We base a lot of our endurance-style training around Functional Threshold Power (FTP), but we know that not everybody is made for endurance. Some of you have great sprint power and some of you are great at middle distances. To really check this, we can create what is called a “Power Profile”.
A Power Profile will check how many watts per kilogram you can express for a variety of time frames. Hopefully you will already have your FTP result and from this session you can find out your 5-minute, 1-minute, and 5-second power. By using the lap feature you can see your average watts over each lap. Whilst we have provided a guide for % FTP for specific timeframes these are very open to every riders’ ability. Simply ride as hard as you can for every timeframe but bear in mind pacing and try not to fade. You’ll have 3 attempts at the 1-minute timeframe, 2 attempts at the 5-second timeframe, but only 1 attempt at the 5-minute effort. Be sensible but be brave also.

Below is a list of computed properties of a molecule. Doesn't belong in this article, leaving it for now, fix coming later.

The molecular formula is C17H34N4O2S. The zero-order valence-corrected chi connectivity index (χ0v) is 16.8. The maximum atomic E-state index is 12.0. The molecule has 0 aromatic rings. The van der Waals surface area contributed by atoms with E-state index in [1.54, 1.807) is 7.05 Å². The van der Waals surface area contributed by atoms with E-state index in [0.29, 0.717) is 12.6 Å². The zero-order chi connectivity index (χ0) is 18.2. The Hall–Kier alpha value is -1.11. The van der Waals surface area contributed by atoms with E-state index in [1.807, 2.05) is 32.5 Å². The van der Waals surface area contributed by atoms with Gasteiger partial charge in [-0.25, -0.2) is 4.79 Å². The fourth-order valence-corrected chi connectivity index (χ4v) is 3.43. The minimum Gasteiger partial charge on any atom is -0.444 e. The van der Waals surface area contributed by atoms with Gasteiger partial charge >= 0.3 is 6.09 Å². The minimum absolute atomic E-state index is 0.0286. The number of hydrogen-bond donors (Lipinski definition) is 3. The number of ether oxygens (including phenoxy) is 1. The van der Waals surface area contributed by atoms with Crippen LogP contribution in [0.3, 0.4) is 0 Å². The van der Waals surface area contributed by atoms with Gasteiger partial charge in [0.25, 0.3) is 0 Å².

You can then divide that number by your bodyweight to define your watts per kilogram (Watts/Kg) expression of power at the variety of timeframes.
For Example: Mr A Rider – Weight 102Kg
FTP Power – 346/102 = 3.39 Watts/Kg
5-Minute Power - 433/102 = 4.25 Watts/Kg
1-Minute Power - 625/102 = 6.12 Watts/Kg
15-Second Power - 1243/102 = 12.18 Watts/Kg
As expected, most people can express a higher number of watts for a shorter period, but this doesn’t necessarily mean that they are stronger anaerobically and are built for sprinting. It’s all about how these numbers relate to each other that really matters.
According to training and racing with a power meter a novice (male and female) rider would be expected to express the following Watts/Kg for each timeframe.
So, clip yourself in, make sure you’re fueled because this session is tough but it’s a great way to find out what your areas of strength and weaknesses are and what you’ll need to work on to improve.
Good luck and let us know how you do.